Friday, August 30, 2019

Vintage Recipe: Tomato Relish

I'm digging into old recipe boxes and rediscovering the family favorites hidden inside! You'll find carefully handwritten recipe cards, newspapers and magazines clippings and even some hastily scrawled directions on scraps of paper, all from years (and years) ago! They're all getting scanned and transcribed so you can enjoy them in your own home kitchen. 


This recipe for Uncooked Tomato Relish was handwritten in pencil on the back side of an index card that had been darkened with time. The reverse side has the recipe for "Chili Sauce". This recipe card was found in a small red metal recipe file box worn with age. The recipe is dated “Dec 19 – 42”.

See other recipes from this collection!

I believe “1 pk Ripe Tomatoes” means “1 peck Ripe tomatoes”. 1 Peck = 1/ 4 bushel or 2 gallons, dry measure. The number of tomatoes will depend on their size but will weigh approximately 12 – 15 lbs.

The recipe has no information beyond “Pour into hot jars”. Pouring your food into hot jars and allowing the jars to seal on their own with no type of processing is call the “Open Kettle Method”. This method is no longer considered safe.
From the National Center For Home Food Preservation website:
Why is open kettle canning not recommended?
In open kettle canning, food is cooked in an ordinary kettle, then packed into hot jars and sealed without processing. The temperatures obtained in open kettle canning are not high enough to destroy all spoilage and food poisoning organisms that may be in the food. Also, microorganisms can enter the food when it is transferred from the kettle to jar and cause spoilage.

I recommend you refrigerate or freeze your tomato relish. If you choose to make this recipe and can it, PLEASE use an approved canning method. The original recipe has been scanned and is transcribed below. It can be printed for use in your own home kitchen. Enjoy!


CAUTION: This is a vintage canning recipe. Canning methods and procedures are continuously being updated as new foods are tested and safer methods are developed. The methods and procedures in this recipe may be very outdated. Following unsafe canning practices can result in food spoilage, mold and the growth of the bacterium Clostridium botulinum which can cause botulism—a deadly form of food poisoning. I urge you to visit the National Center for Home Food Preservation website (http://nchfp.uga.edu/) for the most updated safety information for food preservation. Compare this recipe to their safe, tested recipes and make adjustments as necessary to ensure you are canning a safe product for your family.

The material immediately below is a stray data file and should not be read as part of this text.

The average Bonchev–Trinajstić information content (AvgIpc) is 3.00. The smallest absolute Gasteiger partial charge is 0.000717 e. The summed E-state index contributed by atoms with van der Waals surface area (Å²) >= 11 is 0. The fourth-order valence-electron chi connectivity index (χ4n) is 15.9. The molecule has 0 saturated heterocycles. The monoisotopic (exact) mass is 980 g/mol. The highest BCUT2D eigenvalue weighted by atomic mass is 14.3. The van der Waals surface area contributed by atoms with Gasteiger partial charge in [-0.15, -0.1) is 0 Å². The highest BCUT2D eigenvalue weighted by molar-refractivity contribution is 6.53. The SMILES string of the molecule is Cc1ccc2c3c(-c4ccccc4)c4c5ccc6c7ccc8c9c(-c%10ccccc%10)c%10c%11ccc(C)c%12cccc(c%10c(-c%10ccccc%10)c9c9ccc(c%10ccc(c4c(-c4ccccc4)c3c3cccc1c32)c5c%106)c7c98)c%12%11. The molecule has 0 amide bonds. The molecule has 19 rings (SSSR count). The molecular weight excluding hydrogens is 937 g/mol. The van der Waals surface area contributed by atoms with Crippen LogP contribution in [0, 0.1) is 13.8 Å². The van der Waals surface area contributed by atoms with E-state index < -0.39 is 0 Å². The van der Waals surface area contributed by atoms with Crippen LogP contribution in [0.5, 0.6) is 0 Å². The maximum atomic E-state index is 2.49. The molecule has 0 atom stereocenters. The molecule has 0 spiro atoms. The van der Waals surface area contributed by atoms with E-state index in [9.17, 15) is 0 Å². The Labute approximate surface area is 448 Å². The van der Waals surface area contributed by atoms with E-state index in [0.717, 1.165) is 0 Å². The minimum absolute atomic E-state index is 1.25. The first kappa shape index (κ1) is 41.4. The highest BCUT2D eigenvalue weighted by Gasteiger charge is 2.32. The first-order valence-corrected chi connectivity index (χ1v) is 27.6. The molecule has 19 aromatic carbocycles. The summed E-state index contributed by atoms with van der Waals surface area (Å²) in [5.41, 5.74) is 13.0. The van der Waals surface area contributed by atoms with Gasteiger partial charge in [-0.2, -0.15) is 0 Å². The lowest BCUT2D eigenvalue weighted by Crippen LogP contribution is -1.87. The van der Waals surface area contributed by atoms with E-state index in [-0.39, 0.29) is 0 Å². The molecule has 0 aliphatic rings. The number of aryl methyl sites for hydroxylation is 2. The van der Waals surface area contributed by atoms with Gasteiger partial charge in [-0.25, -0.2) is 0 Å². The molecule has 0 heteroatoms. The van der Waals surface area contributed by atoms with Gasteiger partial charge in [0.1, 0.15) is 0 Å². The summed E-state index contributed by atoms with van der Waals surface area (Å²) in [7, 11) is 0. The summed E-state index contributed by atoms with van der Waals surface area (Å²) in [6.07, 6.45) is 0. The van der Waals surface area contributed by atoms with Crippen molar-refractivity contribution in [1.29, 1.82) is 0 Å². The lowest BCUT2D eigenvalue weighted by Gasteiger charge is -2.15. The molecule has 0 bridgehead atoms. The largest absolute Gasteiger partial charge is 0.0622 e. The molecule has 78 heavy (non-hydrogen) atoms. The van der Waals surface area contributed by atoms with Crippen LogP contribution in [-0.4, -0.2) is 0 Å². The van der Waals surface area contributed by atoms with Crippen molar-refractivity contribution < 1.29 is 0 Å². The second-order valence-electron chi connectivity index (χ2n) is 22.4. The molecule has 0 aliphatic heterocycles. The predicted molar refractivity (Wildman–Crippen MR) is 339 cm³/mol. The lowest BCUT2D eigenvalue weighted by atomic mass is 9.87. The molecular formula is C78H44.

Please Note: Every effort has been made to transcribe these old recipe cards completely and accurately. Many have faded, are stained, or simply do not include every step or tool used in the process. We have changed the wording in some places and added instruction in others to make the text a bit clearer. We do not test or verify all the information found on these old cards. If you choose use the information found here, please know that you do so at your own risk.

canning, vintage recipe, tomato relish
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Tomato Relish

ingredients:


  • 1 pk Tomatoes, ripe
  • 5 Onions, medium
  • 3 Green Peppers
  • 2 cups Celery, chopped
  • 2 oz. White Mustard Seed
  • 2 # Brown Sugar
  • 5 cups Vinegar
  • 1/2 cup Salt

instructions:


  1. Peel tomatoes and onions.
  2. Chop vegetables.
  3. Let stand overnight.
  4. Drain. Add remaining ingredients. Mix thoroughly.
  5. Pour into hot jars.*

NOTES:

Original recipe is dated December 19, 1942

I believe "1 pk Ripe Tomatoes" means "1 peck Ripe tomatoes". 1 Peck = is 1/ 4 bushel or 2 gallons, dry measure. The number of tomatoes will depend on their size but will weigh approximately 12 - 15 lbs.

White mustard seeds are the same thing as yellow mustard seeds. They are a light tan in color.

*The recipe has no information beyond “Pour into hot jars”. Pouring your food into hot jars and allowing the jars to seal on their own with no type of processing is call the “Open Kettle Method”. This method is no longer considered safe. Please refer to the National Center for Home Food Preservation website at http://nchfp.uga.edu for the latest information on safe canning recipes, methods and procedures.

CAUTION: This is a vintage canning recipe. Canning methods and procedures are continuously being updated as new foods are tested and safer methods are developed. The methods and procedures in this recipe may be very outdated. Following unsafe canning practices can result in food spoilage, mold and the growth of the bacterium Clostridium botulinum which can cause botulism—a deadly form of food poisoning. I urge you to visit the National Center for Home Food Preservation website (http://nchfp.uga.edu/) for the most updated safety information for food preservation. Compare this recipe to their safe, tested recipes and make adjustments as necessary to ensure you are canning a safe product for your family.
Created using The Recipes Generator




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